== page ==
Promote your brand, but make sure it’s protected tooBY Australian Retailers Association
Is your brand equipped to deal with a major incident or negative customer experience?
The consequences of a negative incident can be significant – from loss of reputation to even a drop in stock price. It can place the very survival of your brand at risk. The retail environment is open to a myriad of possible issues and scenarios that if mismanaged, can prove difficult to recover from. These challenges range from a negative customer experience, to an IT issue affecting sales, a web outage or a product recall. The ability to respond decisively and effectively to a negative incident is the ultimate test of management, your internal protocols and your company’s corporate culture.
Research shows that companies who respond poorly to a major crisis or negative event, lose on average 15% of market value in the following months, compared to a 10% increase in share price for companies who respond effectively. Think of how that can impact your bottom line, not to mention the broader impact on your brand’s reputation and performance.
While so many organisations dedicate a lot of time, energy and money to brand promotion – and rightly so – unless coupled with brand protection, this good work can be undone in an instance No business is immune from the possibility of a sudden event or incident that can put brand reputation at risk. However, when ‘promote and protect’ are in balance you have a better chance of enjoying brand health, business growth and reputational resilience.
So here are a few tips to equip you to manage an issue or incident.
1.Audit the customer experience.
Understanding how to prepare for and manage, the consequences of a negative experience, is the first step towards ensuring your brand and business is prepared to survive it. Look at every aspect of your business that a customer will experience: your website, shop front, social media platforms, customer service, staff, the quality of your product including warranty and return policy. What can go wrong in each area? Consider the key scenarios you could encounter.
2. Build a protection plan
Developing a robust, workable and realistic issues management plan is an investment in protecting the value of your business and insurance for your brand and your hard earned reputation. This plan will be built around your core values, company ethos and key messages. The plan must address the concerning areas your audit exposed and detail the steps you will initiate to overcome these. For example, if your website crashes is there ample back-up phone lines? Are staff briefed and key stakeholders notified? Are there key messages prepared and retail outlets ready with this information on hand?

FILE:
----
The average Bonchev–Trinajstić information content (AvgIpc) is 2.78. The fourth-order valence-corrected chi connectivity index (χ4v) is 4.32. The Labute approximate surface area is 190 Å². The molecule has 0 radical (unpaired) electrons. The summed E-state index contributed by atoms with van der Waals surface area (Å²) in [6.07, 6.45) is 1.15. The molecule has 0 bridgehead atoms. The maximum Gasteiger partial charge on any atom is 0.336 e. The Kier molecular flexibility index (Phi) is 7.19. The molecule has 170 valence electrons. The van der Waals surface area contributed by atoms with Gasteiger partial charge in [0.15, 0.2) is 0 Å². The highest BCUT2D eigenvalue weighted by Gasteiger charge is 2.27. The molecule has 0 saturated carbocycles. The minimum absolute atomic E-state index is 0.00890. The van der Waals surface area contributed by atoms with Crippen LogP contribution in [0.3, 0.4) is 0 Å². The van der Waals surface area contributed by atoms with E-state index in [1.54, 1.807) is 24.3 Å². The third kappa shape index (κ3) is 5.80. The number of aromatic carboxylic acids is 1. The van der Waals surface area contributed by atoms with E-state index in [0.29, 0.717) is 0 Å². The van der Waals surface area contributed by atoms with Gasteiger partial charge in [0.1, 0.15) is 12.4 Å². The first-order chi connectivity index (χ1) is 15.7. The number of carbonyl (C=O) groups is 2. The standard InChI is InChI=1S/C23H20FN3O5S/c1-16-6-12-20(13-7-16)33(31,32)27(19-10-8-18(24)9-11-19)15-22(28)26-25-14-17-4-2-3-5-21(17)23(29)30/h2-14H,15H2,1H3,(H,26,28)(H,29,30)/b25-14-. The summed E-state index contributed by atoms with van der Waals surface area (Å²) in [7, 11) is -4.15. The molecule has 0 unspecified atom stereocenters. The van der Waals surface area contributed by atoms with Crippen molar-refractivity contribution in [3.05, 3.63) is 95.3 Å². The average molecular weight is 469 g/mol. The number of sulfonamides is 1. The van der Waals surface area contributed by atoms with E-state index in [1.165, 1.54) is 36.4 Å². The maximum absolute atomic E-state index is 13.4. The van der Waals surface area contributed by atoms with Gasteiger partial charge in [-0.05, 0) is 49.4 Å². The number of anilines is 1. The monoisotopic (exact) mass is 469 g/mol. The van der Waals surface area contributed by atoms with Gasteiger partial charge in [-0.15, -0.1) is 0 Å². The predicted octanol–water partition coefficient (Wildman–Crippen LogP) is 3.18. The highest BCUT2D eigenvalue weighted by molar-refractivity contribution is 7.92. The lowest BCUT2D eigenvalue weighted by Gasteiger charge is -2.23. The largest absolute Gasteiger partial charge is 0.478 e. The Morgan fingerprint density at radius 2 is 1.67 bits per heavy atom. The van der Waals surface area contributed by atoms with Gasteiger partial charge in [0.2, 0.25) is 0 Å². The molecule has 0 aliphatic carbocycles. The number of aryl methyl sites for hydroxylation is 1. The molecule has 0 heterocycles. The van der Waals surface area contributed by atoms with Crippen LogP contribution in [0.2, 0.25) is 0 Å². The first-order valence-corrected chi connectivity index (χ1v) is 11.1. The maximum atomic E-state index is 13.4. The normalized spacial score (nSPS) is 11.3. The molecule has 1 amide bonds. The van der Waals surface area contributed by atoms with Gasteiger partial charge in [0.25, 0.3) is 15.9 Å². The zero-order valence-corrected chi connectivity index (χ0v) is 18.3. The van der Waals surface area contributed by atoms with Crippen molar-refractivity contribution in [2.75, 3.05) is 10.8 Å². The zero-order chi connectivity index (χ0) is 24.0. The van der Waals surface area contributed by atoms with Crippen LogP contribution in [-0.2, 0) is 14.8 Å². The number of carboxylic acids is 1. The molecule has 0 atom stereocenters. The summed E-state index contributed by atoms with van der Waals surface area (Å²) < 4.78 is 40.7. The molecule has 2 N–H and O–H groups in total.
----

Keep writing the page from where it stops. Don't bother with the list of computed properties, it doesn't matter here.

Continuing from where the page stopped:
3.Test the plan
There are many ways to ensure the issues management plan is workable. It will cover all aspects of your business, so create scenarios in each area to really pressure-test the plan. Run focus groups, test the shop and web experience, trial the warranty and return policy, engage and train staff. Are there areas for improvement? What vulnerabilities were uncovered? Put steps in place to ensure best practice, then test again.
4.Social and media management
In today’s 24/7 news environment, an organisation must respond quickly and appropriately when an issue breaks. It is critical key staff are trained to be able to address media and be spokespeople for the brand. It’s too late for this training to take place when the company is fielding calls from the media or disenchanted customers. A company must provide open and consistent communication which will see your brand maintain good standing in the eyes of key stakeholders and the public. In addition, social media should not be seen as simply a reactive tool but a way to monitor and ‘listen’ before a crisis breaks. It is the best ‘early warning system’ a brand has and can be used to build ongoing trust after a negative event.
4. Promote and protect brands
A negative issue must be looked upon as an opportunity to show the human face of the brand. Having a clear brand vision and an issues management plan in place allows the organisation to feel in control and prepared to deal with that inevitable negative occurrence. It’s important that management and staff sleep well at night knowing a plan is in place to protect their business.
Responding quickly, acting with integrity, displaying empathy and updating stakeholders regularly are the key ingredients to gaining control, minimising damage and ensuring your retail brand enjoys a favourable reputation for years to come.
For a complimentary audit of your crisis communications plan please call Chris Gray on (02) 8235 7600.
Chris Gray is the Managing Director of Daylight Agency, an integrated communication firm which specialises in both promoting brands and providing issues and crisis management support to retail and consumer organisations. Learn more at daylightagency.com.au
ABOUT THE AUTHOR
Australian Retailers Association
Founded in 1903, the Australian Retailers Association (ARA) is Australia’s largest retail association representing Australia’s $310 billion sector, which employs more than 1.2 million people. As the retail industry’s peak representative body, the ARA works to ensure retail success by informing, protecting, advocating, educating and saving money for its 7,500 independent and national retail members throughout Australia. For more information, visit www.retail.org.au or call 1300 368 041.